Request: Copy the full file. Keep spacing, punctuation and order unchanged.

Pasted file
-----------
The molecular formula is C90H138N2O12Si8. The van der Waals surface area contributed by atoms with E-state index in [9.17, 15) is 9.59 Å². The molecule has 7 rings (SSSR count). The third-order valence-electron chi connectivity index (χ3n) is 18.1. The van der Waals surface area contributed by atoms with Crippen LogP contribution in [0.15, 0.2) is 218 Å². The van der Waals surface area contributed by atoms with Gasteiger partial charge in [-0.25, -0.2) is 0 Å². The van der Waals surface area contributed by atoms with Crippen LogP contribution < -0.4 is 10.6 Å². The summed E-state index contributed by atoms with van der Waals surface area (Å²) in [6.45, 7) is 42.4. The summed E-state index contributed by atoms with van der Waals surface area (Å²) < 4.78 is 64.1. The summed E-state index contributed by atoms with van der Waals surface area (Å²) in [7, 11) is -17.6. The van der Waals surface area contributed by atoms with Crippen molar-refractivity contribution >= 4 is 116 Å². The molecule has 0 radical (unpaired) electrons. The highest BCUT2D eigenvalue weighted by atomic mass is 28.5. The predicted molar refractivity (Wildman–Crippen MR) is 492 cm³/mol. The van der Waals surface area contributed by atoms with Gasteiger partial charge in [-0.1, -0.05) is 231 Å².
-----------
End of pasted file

The molecular formula is C90H138N2O12Si8. The van der Waals surface area contributed by atoms with E-state index in [9.17, 15) is 9.59 Å². The molecule has 7 rings (SSSR count). The third-order valence-electron chi connectivity index (χ3n) is 18.1. The van der Waals surface area contributed by atoms with Crippen LogP contribution in [0.15, 0.2) is 218 Å². The van der Waals surface area contributed by atoms with Gasteiger partial charge in [-0.25, -0.2) is 0 Å². The van der Waals surface area contributed by atoms with Crippen LogP contribution < -0.4 is 10.6 Å². The summed E-state index contributed by atoms with van der Waals surface area (Å²) in [6.45, 7) is 42.4. The summed E-state index contributed by atoms with van der Waals surface area (Å²) < 4.78 is 64.1. The summed E-state index contributed by atoms with van der Waals surface area (Å²) in [7, 11) is -17.6. The van der Waals surface area contributed by atoms with Crippen molar-refractivity contribution >= 4 is 116 Å². The molecule has 0 radical (unpaired) electrons. The highest BCUT2D eigenvalue weighted by atomic mass is 28.5. The predicted molar refractivity (Wildman–Crippen MR) is 492 cm³/mol. The van der Waals surface area contributed by atoms with Gasteiger partial charge in [-0.1, -0.05) is 231 Å².